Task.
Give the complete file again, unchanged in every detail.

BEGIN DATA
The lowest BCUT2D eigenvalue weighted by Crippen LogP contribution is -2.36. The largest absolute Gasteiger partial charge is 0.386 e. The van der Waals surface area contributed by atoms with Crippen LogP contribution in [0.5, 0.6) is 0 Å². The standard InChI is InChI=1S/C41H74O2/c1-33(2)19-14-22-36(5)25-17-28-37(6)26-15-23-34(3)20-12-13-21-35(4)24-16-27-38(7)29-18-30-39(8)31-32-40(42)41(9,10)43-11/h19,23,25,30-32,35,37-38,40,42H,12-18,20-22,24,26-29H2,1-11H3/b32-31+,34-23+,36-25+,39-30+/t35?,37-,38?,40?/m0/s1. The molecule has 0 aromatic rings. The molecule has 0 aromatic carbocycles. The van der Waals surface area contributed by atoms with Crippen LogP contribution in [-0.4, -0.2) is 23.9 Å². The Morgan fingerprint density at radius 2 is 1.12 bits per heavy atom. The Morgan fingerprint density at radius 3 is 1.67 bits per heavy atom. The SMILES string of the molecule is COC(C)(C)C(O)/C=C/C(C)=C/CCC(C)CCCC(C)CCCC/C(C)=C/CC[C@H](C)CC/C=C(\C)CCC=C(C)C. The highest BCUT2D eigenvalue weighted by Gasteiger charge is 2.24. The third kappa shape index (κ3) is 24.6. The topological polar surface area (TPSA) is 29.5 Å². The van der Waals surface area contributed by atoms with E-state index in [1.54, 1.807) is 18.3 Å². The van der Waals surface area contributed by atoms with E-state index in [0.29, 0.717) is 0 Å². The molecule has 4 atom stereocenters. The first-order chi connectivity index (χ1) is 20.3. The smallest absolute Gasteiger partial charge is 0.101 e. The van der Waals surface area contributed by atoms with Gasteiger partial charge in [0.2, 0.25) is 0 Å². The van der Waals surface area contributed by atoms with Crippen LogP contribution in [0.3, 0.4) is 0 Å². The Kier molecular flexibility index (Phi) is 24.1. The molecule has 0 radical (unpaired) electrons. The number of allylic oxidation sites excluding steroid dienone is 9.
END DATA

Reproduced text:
The lowest BCUT2D eigenvalue weighted by Crippen LogP contribution is -2.36. The largest absolute Gasteiger partial charge is 0.386 e. The van der Waals surface area contributed by atoms with Crippen LogP contribution in [0.5, 0.6) is 0 Å². The standard InChI is InChI=1S/C41H74O2/c1-33(2)19-14-22-36(5)25-17-28-37(6)26-15-23-34(3)20-12-13-21-35(4)24-16-27-38(7)29-18-30-39(8)31-32-40(42)41(9,10)43-11/h19,23,25,30-32,35,37-38,40,42H,12-18,20-22,24,26-29H2,1-11H3/b32-31+,34-23+,36-25+,39-30+/t35?,37-,38?,40?/m0/s1. The molecule has 0 aromatic rings. The molecule has 0 aromatic carbocycles. The van der Waals surface area contributed by atoms with Crippen LogP contribution in [-0.4, -0.2) is 23.9 Å². The Morgan fingerprint density at radius 2 is 1.12 bits per heavy atom. The Morgan fingerprint density at radius 3 is 1.67 bits per heavy atom. The SMILES string of the molecule is COC(C)(C)C(O)/C=C/C(C)=C/CCC(C)CCCC(C)CCCC/C(C)=C/CC[C@H](C)CC/C=C(\C)CCC=C(C)C. The highest BCUT2D eigenvalue weighted by Gasteiger charge is 2.24. The third kappa shape index (κ3) is 24.6. The topological polar surface area (TPSA) is 29.5 Å². The van der Waals surface area contributed by atoms with E-state index in [1.54, 1.807) is 18.3 Å². The van der Waals surface area contributed by atoms with E-state index in [0.29, 0.717) is 0 Å². The molecule has 4 atom stereocenters. The first-order chi connectivity index (χ1) is 20.3. The smallest absolute Gasteiger partial charge is 0.101 e. The van der Waals surface area contributed by atoms with Gasteiger partial charge in [0.2, 0.25) is 0 Å². The van der Waals surface area contributed by atoms with Crippen LogP contribution in [0.3, 0.4) is 0 Å². The Kier molecular flexibility index (Phi) is 24.1. The molecule has 0 radical (unpaired) electrons. The number of allylic oxidation sites excluding steroid dienone is 9.